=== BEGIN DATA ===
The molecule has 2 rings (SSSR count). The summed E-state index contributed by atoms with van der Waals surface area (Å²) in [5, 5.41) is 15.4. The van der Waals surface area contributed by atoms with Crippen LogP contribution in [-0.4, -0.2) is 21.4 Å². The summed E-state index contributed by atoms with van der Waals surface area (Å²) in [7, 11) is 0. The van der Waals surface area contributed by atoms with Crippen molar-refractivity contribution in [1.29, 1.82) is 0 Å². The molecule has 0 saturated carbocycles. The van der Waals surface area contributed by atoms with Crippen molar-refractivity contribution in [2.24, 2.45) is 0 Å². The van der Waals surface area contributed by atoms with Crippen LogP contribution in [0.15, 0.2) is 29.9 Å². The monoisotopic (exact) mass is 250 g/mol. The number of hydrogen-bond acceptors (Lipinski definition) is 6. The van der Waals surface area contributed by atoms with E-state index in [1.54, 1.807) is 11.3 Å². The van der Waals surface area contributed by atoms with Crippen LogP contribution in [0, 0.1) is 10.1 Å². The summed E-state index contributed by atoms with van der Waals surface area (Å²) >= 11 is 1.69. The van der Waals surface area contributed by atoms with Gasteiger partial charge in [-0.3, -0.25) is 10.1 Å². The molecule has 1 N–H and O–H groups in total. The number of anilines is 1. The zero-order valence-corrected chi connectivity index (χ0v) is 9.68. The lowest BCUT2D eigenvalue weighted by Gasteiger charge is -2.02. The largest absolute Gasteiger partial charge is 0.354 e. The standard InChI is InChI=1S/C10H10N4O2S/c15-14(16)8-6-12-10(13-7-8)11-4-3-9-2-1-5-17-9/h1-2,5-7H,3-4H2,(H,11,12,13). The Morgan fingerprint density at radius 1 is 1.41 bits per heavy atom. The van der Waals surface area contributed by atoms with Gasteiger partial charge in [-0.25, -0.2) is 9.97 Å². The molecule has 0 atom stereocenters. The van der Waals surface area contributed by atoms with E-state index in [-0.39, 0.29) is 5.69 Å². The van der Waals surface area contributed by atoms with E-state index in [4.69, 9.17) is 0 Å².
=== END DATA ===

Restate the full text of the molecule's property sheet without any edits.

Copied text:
The molecule has 2 rings (SSSR count). The summed E-state index contributed by atoms with van der Waals surface area (Å²) in [5, 5.41) is 15.4. The van der Waals surface area contributed by atoms with Crippen LogP contribution in [-0.4, -0.2) is 21.4 Å². The summed E-state index contributed by atoms with van der Waals surface area (Å²) in [7, 11) is 0. The van der Waals surface area contributed by atoms with Crippen molar-refractivity contribution in [1.29, 1.82) is 0 Å². The molecule has 0 saturated carbocycles. The van der Waals surface area contributed by atoms with Crippen molar-refractivity contribution in [2.24, 2.45) is 0 Å². The van der Waals surface area contributed by atoms with Crippen LogP contribution in [0.15, 0.2) is 29.9 Å². The monoisotopic (exact) mass is 250 g/mol. The number of hydrogen-bond acceptors (Lipinski definition) is 6. The van der Waals surface area contributed by atoms with E-state index in [1.54, 1.807) is 11.3 Å². The van der Waals surface area contributed by atoms with Crippen LogP contribution in [0, 0.1) is 10.1 Å². The summed E-state index contributed by atoms with van der Waals surface area (Å²) >= 11 is 1.69. The van der Waals surface area contributed by atoms with Gasteiger partial charge in [-0.3, -0.25) is 10.1 Å². The molecule has 1 N–H and O–H groups in total. The number of anilines is 1. The zero-order valence-corrected chi connectivity index (χ0v) is 9.68. The lowest BCUT2D eigenvalue weighted by Gasteiger charge is -2.02. The largest absolute Gasteiger partial charge is 0.354 e. The standard InChI is InChI=1S/C10H10N4O2S/c15-14(16)8-6-12-10(13-7-8)11-4-3-9-2-1-5-17-9/h1-2,5-7H,3-4H2,(H,11,12,13). The Morgan fingerprint density at radius 1 is 1.41 bits per heavy atom. The van der Waals surface area contributed by atoms with Gasteiger partial charge in [-0.25, -0.2) is 9.97 Å². The molecule has 0 atom stereocenters. The van der Waals surface area contributed by atoms with E-state index in [-0.39, 0.29) is 5.69 Å². The van der Waals surface area contributed by atoms with E-state index in [4.69, 9.17) is 0 Å².